Alliance could lose votes on same-sex marriage stance
Next time round I will think twice about voting for the Alliance Party, following the revelation that it is demanding that its candidates for election must accept its ruling in favour of same-sex marriage.
One can understand any political group insisting that its members generally toe the party line, but I am surprised that Alliance is so hard-nosed on this issue which should be a matter of conscience.
If their candidates buckle to party pressure, and Alliance refuses its MLAs a free vote on this issue, same-sex marriage will become law in Northern Ireland.
However, the fact that Alliance will allow the Churches a let-out of conscience by not insisting that they marry same-sex couples, is evidence of a party trying to face both ways.
One wonders how many core Alliance members support this new edict, or is this just another example of cynical political opportunism, as we saw recently in the Republic during its referendum?
Politicians on all sides jump on any bandwagon which they conveniently label as 'progressive' but the Churches, and their members, are entitled to ask what kind of 'progress' is achieved by legalising same-sex marriage?
For many centuries the traditional concept of marriage between a man and a woman has been one of the bedrocks of family and community life, and recent legislation granting civil partnerships to same-sex couples enshrined their equal status in law.
There is no need for same-sex 'marriage' and those who hi-jacked the lovely, descriptive word 'gay' are surely clever enough to invent a new buzz term which would satisfy people who want to be recognised as 'equal' in their same-sex relationships.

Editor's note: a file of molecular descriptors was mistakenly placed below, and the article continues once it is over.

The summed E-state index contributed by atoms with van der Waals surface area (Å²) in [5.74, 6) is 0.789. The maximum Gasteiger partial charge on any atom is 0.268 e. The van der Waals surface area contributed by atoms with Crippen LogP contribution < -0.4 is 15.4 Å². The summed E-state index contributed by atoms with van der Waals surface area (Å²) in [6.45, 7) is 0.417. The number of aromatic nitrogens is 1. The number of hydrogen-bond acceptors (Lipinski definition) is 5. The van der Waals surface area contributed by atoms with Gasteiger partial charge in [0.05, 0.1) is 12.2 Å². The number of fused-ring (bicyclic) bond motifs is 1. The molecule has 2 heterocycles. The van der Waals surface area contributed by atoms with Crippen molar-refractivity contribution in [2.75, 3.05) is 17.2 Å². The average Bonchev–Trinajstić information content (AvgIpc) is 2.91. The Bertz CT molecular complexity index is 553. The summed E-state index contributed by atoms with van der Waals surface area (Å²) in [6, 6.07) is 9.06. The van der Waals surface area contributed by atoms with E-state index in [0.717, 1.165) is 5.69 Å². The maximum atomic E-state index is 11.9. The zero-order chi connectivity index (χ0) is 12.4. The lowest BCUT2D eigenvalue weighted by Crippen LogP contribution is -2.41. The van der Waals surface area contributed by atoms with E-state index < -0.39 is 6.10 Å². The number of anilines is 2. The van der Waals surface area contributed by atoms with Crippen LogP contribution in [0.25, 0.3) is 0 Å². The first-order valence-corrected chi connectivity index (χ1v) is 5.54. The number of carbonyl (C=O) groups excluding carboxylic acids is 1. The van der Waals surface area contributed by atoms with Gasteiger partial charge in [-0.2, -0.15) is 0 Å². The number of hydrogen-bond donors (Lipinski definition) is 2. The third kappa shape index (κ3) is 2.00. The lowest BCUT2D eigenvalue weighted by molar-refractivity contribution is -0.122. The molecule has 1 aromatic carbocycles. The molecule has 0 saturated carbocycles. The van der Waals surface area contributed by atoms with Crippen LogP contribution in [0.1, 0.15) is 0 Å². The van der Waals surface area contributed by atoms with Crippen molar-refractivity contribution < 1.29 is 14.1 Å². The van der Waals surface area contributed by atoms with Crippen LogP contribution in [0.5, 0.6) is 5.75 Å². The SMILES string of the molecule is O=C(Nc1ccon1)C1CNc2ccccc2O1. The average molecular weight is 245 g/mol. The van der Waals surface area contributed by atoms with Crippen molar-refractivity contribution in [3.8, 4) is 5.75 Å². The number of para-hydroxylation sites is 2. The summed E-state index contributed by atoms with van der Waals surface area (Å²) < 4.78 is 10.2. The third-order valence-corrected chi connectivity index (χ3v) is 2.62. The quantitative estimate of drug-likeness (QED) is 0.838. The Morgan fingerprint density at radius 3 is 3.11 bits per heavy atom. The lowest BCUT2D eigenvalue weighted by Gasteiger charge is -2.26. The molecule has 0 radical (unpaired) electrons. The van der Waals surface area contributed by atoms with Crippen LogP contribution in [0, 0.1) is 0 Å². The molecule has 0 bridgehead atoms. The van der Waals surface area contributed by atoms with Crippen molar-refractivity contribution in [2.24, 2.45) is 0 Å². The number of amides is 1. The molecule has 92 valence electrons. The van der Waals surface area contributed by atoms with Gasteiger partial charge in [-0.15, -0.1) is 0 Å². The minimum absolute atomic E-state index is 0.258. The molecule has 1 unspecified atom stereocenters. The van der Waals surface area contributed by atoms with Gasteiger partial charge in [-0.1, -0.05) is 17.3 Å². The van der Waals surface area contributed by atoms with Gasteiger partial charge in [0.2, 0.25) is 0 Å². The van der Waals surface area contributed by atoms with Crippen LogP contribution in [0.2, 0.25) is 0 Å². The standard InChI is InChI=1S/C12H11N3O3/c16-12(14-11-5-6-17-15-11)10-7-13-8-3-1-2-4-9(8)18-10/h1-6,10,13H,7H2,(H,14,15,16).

I am not homophobic, but I resolutely oppose any moves to change such an ancient, stable and valuable institution as traditional marriage merely for the sake of political correctness.
The Presbyterian and Catholic Churches have rightly called on the political parties to allow their members a free vote when this controversial issue again comes up in the Assembly.
Fr Tim Bartlett, one of the most eloquent Catholic spokesmen in the Irish Church, has called on MLAs to follow their conscience, "even on pain of death".
This reference to the martyrdom of Sir Thomas More is going much too far, but I agree with Tim Bartlett's point. All MLAs should be given a free vote on same-sex marriage.
The Catholic Church is resolutely opposed to same-sex marriage, but this issue, together with the ordination of homosexual bishops, is tearing apart the Church of Ireland and the Anglican Communion.
This is very much the elephant in the room for all the Protestant churches, and it also threatens to tear apart the Presbyterians.
Recently when I covered this story during the General Assembly, a number of leading clergy on both sides of the argument flatly refused to talk to me on the record about this subject.
Nevertheless, in a small straw poll that I carried out on the opening night of the Assembly, the vast majority of the laity expressed their strong, yet gracious, opposition to same-sex marriage.
At least the Churches pay some attention to freedom of conscience, unlike Alliance which is behaving on this issue just like any other party in a scramble for votes.
Alliance supporters do not like being told what to think, and I am one of them. The party should reconsider its misguided stance on legalising same-sex marriage, otherwise it will lose staunch supporters, and also its hard-won reputation for balance and fairness.